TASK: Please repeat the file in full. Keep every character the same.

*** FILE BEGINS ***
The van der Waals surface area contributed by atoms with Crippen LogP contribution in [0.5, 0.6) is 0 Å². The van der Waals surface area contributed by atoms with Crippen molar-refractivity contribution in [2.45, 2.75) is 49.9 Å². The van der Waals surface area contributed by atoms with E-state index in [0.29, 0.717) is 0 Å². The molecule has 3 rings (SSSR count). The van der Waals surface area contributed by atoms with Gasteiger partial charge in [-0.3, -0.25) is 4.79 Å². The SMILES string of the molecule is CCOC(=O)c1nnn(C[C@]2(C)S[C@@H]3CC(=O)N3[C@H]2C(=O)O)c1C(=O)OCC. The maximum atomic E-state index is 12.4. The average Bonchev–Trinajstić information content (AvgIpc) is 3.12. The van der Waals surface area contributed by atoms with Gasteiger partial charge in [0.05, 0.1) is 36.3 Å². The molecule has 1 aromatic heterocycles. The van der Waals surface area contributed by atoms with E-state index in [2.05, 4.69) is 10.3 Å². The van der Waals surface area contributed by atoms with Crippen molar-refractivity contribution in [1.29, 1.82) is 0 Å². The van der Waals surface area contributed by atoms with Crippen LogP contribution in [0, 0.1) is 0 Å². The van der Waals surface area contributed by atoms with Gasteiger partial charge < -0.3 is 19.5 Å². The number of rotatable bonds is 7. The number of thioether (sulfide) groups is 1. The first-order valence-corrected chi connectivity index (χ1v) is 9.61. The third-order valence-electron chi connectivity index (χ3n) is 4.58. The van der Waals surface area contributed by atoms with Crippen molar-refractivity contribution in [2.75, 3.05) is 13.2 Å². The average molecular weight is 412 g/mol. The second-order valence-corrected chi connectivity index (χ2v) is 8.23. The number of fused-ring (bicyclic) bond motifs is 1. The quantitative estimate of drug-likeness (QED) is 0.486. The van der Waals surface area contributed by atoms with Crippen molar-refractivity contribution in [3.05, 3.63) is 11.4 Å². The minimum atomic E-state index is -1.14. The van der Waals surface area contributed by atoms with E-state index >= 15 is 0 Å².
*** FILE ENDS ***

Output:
The van der Waals surface area contributed by atoms with Crippen LogP contribution in [0.5, 0.6) is 0 Å². The van der Waals surface area contributed by atoms with Crippen molar-refractivity contribution in [2.45, 2.75) is 49.9 Å². The van der Waals surface area contributed by atoms with E-state index in [0.29, 0.717) is 0 Å². The molecule has 3 rings (SSSR count). The van der Waals surface area contributed by atoms with Gasteiger partial charge in [-0.3, -0.25) is 4.79 Å². The SMILES string of the molecule is CCOC(=O)c1nnn(C[C@]2(C)S[C@@H]3CC(=O)N3[C@H]2C(=O)O)c1C(=O)OCC. The maximum atomic E-state index is 12.4. The average Bonchev–Trinajstić information content (AvgIpc) is 3.12. The van der Waals surface area contributed by atoms with Gasteiger partial charge in [0.05, 0.1) is 36.3 Å². The molecule has 1 aromatic heterocycles. The van der Waals surface area contributed by atoms with E-state index in [2.05, 4.69) is 10.3 Å². The van der Waals surface area contributed by atoms with Crippen molar-refractivity contribution in [1.29, 1.82) is 0 Å². The van der Waals surface area contributed by atoms with Crippen LogP contribution in [0, 0.1) is 0 Å². The van der Waals surface area contributed by atoms with Gasteiger partial charge < -0.3 is 19.5 Å². The number of rotatable bonds is 7. The number of thioether (sulfide) groups is 1. The first-order valence-corrected chi connectivity index (χ1v) is 9.61. The third-order valence-electron chi connectivity index (χ3n) is 4.58. The van der Waals surface area contributed by atoms with Crippen molar-refractivity contribution in [2.75, 3.05) is 13.2 Å². The average molecular weight is 412 g/mol. The second-order valence-corrected chi connectivity index (χ2v) is 8.23. The number of fused-ring (bicyclic) bond motifs is 1. The quantitative estimate of drug-likeness (QED) is 0.486. The van der Waals surface area contributed by atoms with Crippen molar-refractivity contribution in [3.05, 3.63) is 11.4 Å². The minimum atomic E-state index is -1.14. The van der Waals surface area contributed by atoms with E-state index >= 15 is 0 Å².